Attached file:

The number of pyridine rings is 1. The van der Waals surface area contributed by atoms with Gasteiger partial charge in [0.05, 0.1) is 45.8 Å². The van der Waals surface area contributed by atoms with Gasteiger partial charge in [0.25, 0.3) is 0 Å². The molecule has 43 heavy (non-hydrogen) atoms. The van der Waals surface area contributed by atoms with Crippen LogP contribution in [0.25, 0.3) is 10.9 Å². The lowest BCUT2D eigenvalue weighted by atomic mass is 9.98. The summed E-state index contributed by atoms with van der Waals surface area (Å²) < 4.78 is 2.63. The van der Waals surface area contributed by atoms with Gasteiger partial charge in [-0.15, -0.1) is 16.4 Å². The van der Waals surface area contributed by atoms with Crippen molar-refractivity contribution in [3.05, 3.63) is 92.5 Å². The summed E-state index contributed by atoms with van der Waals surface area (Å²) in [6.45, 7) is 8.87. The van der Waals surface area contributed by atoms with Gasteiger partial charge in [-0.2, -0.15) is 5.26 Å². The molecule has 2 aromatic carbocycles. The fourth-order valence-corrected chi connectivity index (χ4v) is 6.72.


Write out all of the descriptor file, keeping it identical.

The number of pyridine rings is 1. The van der Waals surface area contributed by atoms with Gasteiger partial charge in [0.05, 0.1) is 45.8 Å². The van der Waals surface area contributed by atoms with Gasteiger partial charge in [0.25, 0.3) is 0 Å². The molecule has 43 heavy (non-hydrogen) atoms. The van der Waals surface area contributed by atoms with Crippen LogP contribution in [0.25, 0.3) is 10.9 Å². The lowest BCUT2D eigenvalue weighted by atomic mass is 9.98. The summed E-state index contributed by atoms with van der Waals surface area (Å²) < 4.78 is 2.63. The van der Waals surface area contributed by atoms with Gasteiger partial charge in [-0.15, -0.1) is 16.4 Å². The van der Waals surface area contributed by atoms with Crippen molar-refractivity contribution in [3.05, 3.63) is 92.5 Å². The summed E-state index contributed by atoms with van der Waals surface area (Å²) in [6.45, 7) is 8.87. The van der Waals surface area contributed by atoms with Gasteiger partial charge in [-0.2, -0.15) is 5.26 Å². The molecule has 2 aromatic carbocycles. The fourth-order valence-corrected chi connectivity index (χ4v) is 6.72.